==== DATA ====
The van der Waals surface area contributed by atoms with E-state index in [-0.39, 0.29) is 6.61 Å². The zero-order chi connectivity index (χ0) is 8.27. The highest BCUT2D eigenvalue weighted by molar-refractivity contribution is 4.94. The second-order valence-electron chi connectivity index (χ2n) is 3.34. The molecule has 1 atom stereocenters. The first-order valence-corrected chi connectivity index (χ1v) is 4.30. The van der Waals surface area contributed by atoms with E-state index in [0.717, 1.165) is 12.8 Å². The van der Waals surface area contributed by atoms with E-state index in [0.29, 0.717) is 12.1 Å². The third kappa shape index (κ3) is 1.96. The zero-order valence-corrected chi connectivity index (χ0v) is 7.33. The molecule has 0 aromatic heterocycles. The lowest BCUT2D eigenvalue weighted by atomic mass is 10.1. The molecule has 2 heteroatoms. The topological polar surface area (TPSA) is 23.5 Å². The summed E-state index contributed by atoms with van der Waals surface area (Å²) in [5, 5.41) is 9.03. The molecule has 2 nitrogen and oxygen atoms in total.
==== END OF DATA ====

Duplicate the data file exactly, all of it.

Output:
The van der Waals surface area contributed by atoms with E-state index in [-0.39, 0.29) is 6.61 Å². The zero-order chi connectivity index (χ0) is 8.27. The highest BCUT2D eigenvalue weighted by molar-refractivity contribution is 4.94. The second-order valence-electron chi connectivity index (χ2n) is 3.34. The molecule has 1 atom stereocenters. The first-order valence-corrected chi connectivity index (χ1v) is 4.30. The van der Waals surface area contributed by atoms with E-state index in [0.717, 1.165) is 12.8 Å². The van der Waals surface area contributed by atoms with E-state index in [0.29, 0.717) is 12.1 Å². The third kappa shape index (κ3) is 1.96. The zero-order valence-corrected chi connectivity index (χ0v) is 7.33. The molecule has 0 aromatic heterocycles. The lowest BCUT2D eigenvalue weighted by atomic mass is 10.1. The molecule has 2 heteroatoms. The topological polar surface area (TPSA) is 23.5 Å². The summed E-state index contributed by atoms with van der Waals surface area (Å²) in [5, 5.41) is 9.03. The molecule has 2 nitrogen and oxygen atoms in total.